Thanks, michi31, for your answer. That clears it up a bit. Did you get any other androgens tested?

#4 michi31

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Posted 07 December 2012 - 03:21 PM

Just testosterone and free testosterone, which was on the low side of normal. So now I'm seeing an endo to test for other androgens and rule out other possibilities. Weird thing is that I have extra hair issues - so someting is definitely off with me. I'll find out more at my next appointment. Have you had other androgens tested?

#5 redredred

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Posted 07 December 2012 - 04:03 PM

Yes, my DHEA-S levels were also tested. I think this is the other common androgen that usually gets tested. My results landed right in the middle of the normal range, so no concern there. Good luck with your endocrinologist!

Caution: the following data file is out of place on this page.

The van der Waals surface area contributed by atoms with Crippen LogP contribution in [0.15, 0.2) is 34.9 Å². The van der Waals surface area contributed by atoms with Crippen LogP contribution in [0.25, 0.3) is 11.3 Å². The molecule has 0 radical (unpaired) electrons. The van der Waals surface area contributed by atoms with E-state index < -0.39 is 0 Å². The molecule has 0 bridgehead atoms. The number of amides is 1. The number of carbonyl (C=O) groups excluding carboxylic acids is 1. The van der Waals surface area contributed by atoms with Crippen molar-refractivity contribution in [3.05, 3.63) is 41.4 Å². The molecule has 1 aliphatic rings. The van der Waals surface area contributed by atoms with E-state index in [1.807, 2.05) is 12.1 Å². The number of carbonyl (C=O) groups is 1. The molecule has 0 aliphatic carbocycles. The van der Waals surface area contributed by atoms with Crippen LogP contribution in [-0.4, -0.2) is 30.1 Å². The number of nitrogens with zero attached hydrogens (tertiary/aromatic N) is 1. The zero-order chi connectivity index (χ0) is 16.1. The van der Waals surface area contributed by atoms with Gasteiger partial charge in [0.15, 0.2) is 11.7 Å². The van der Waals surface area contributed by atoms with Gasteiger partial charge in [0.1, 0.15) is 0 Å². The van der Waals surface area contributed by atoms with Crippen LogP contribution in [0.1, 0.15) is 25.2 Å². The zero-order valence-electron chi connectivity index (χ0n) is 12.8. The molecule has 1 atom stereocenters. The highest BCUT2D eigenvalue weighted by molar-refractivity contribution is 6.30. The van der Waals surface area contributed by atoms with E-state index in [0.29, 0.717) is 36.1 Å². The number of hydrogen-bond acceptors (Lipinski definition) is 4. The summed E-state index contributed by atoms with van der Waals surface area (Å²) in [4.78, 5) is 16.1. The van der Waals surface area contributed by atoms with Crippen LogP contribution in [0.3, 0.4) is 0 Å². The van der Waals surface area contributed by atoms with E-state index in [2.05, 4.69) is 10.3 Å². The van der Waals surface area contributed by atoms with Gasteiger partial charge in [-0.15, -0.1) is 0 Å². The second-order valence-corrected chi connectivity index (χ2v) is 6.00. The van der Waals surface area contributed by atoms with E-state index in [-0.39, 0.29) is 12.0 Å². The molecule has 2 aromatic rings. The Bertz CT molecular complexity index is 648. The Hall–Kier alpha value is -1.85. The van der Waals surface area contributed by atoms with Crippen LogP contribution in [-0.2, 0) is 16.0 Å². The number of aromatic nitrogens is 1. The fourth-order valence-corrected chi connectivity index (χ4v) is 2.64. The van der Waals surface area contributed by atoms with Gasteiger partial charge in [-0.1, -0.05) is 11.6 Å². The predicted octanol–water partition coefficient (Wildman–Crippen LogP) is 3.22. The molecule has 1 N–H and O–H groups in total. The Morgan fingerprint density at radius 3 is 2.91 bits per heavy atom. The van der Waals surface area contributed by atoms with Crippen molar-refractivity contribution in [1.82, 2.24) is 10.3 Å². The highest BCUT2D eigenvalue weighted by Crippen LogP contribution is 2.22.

#6 amygims

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Posted 07 December 2012 - 07:14 PM

Hey if you are interested in reading more about this subject this is a good article about treating acne with spiro. http://www.ncbi.nlm....les/PMC3315877/ In it is mentioned studies that show that even women who have normal blood work can also see benefits from using spiro to treat their acne.

#7 LoveGreenSmoothies

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Posted 22 December 2012 - 07:22 PM

My endo said that once your receptors are sensitized to test, they remain so, even if your test levels are low. This goes for the hair receptors and acne receptors. It explains why spiro works in people who have low test.

#8 graceleigh31

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Posted 27 December 2012 - 03:03 PM

Hi!